We don’t always know what’s around the corner, but we can predict. Most of us were surprised by the pandemic, others however, (ie microbiologists) were just waiting for the inevitable. Social workers can also anticipate the future. We have the tools to understand, to predict, or expect outcomes based on certain realities and perfect storms. We can expect that with certain policies or legislation, whānau will either suffer or thrive. We know, or can reasonably argue, that certain agency practices will either contribute or not to whānau well-being. We should trust this insight, and be respected for it.
Hinemoa Elder introduces me to the phrase: Ngā Ika a Whiro – and translates it to mean Whiro’s Army. “The name for a group of experienced warriors” (p. 33). I imagine those tūpuna, those warriors, on the faces of tangata whenua featured on the front page of my local newspaper, which reported earlier this month on the formal Crown apology at Te Kūiti Pā. I hope we can learn from these people, these events, be humble and remember. There will always be a source of strength for resistance – so long as we look for it, then look after it.
Wishing you all an inspired 2023! The RSW Collective.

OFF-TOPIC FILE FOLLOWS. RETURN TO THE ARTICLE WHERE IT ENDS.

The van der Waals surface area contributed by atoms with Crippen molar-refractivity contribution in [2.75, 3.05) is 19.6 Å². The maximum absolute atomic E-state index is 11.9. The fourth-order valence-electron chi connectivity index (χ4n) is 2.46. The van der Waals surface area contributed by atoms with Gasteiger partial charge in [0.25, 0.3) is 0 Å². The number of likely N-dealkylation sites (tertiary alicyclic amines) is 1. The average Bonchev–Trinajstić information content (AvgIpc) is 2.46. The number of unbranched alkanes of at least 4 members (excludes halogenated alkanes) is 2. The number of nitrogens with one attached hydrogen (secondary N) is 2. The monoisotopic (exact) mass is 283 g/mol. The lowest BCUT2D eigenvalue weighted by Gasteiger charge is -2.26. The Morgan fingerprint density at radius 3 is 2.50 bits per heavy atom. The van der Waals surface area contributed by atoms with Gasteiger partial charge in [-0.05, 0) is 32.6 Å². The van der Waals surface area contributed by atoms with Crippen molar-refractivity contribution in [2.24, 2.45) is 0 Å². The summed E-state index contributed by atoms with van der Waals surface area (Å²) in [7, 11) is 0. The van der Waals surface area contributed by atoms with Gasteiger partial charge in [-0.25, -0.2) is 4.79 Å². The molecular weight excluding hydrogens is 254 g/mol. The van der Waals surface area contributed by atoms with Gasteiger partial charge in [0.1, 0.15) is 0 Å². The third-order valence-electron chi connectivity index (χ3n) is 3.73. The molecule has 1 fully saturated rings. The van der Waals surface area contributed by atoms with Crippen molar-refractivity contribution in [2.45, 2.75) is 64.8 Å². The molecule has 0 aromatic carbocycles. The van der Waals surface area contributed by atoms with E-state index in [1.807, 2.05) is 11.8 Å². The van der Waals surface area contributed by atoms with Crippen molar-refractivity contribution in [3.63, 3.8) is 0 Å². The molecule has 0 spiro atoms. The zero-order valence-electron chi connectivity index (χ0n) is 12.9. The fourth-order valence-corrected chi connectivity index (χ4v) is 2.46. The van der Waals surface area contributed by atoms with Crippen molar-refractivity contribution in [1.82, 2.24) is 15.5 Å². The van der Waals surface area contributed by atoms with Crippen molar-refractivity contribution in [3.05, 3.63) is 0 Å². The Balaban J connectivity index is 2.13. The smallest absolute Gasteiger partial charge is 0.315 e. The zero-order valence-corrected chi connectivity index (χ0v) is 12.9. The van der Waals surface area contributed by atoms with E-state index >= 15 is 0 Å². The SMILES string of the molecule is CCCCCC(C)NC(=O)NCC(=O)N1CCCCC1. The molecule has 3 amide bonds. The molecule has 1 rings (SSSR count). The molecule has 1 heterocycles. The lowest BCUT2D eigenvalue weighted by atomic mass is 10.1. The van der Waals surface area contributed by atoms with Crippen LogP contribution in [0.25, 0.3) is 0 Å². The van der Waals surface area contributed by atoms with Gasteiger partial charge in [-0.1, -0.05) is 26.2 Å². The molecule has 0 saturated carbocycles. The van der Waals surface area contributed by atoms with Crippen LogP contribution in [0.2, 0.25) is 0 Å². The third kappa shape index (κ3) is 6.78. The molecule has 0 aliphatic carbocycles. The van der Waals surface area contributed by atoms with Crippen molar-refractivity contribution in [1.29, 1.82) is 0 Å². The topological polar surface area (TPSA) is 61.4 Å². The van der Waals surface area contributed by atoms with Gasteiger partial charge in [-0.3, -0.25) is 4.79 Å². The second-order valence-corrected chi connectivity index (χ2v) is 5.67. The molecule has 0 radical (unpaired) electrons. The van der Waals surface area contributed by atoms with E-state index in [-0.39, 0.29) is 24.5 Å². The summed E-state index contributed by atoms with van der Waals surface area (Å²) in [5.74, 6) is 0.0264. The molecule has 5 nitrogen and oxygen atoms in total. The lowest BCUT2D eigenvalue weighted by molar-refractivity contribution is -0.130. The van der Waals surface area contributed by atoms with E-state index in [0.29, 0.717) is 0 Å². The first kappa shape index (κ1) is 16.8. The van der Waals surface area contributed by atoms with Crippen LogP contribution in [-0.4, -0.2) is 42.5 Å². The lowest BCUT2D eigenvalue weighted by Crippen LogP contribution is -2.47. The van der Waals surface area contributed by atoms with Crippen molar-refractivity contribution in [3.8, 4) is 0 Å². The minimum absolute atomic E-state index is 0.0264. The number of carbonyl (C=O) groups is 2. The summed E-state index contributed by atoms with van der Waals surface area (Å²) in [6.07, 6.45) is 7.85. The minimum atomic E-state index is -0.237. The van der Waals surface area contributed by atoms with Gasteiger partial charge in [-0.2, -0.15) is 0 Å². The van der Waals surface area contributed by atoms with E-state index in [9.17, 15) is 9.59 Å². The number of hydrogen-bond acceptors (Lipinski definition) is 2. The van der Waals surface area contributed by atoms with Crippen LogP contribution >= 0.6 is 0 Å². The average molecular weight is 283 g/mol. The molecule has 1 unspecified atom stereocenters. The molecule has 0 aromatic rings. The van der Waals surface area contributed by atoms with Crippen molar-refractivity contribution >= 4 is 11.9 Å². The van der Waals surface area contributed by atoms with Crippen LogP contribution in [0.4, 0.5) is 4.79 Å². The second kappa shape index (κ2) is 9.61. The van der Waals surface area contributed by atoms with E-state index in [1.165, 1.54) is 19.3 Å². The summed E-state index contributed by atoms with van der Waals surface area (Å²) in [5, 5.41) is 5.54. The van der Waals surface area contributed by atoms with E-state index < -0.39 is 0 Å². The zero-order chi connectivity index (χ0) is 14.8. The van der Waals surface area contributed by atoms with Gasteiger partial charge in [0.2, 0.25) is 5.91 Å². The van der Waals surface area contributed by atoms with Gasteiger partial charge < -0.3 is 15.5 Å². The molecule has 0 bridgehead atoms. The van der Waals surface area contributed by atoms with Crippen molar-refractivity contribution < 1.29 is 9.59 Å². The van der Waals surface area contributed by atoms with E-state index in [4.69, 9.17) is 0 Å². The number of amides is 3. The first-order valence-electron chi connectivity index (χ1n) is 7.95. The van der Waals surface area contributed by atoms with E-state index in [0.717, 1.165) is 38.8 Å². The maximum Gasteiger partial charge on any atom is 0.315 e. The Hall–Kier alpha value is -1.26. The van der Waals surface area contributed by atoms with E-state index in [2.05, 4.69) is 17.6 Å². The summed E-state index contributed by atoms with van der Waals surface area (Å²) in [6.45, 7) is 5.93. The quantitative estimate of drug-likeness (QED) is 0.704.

Image Credit: Colin Hansen
Atwood, M. (2022). Burning Questions: Essays and Occasional pieces 2004-21. Chatto & Windus.
Elder, H. (2022). Wawata: Moon dreaming. Penguin Random House New Zealand.
Mantel, H. (2017). Silence grips the town . BBC Reith Lectures. http://downloads.bbc.co.uk/radio4/reith2017/reith_2017_hilary_mantel_lecture%203.pdf
2 replies on “Gathering our Warriors: Reflections on 2022”
Thanks for your reflections Deb, I also agree that Elder’s book is excellent.
Thankyou for your writting. Dr Elders book is an awesome reminder of what it is to be human living with our natural environment. It has been a difficult time for many. Many are without many have no voice many of us are, I feel and think , being silenced too fearful to speak up in a “cancel culture” what will it take for us to address power and redistribution of wealth. The only way to give those of us marginalised discriminated against their voice and power. How do we stop our tamariki and wahine bring killed at the hands of their own. What is it going to take to hear our voices ring out in our media, our government,our organisations and ngos. I for one know that”speak up speak out ” and consequences can be far reaching. Time for us to gird our loins and be brave. Just my thoughts for the year ahead!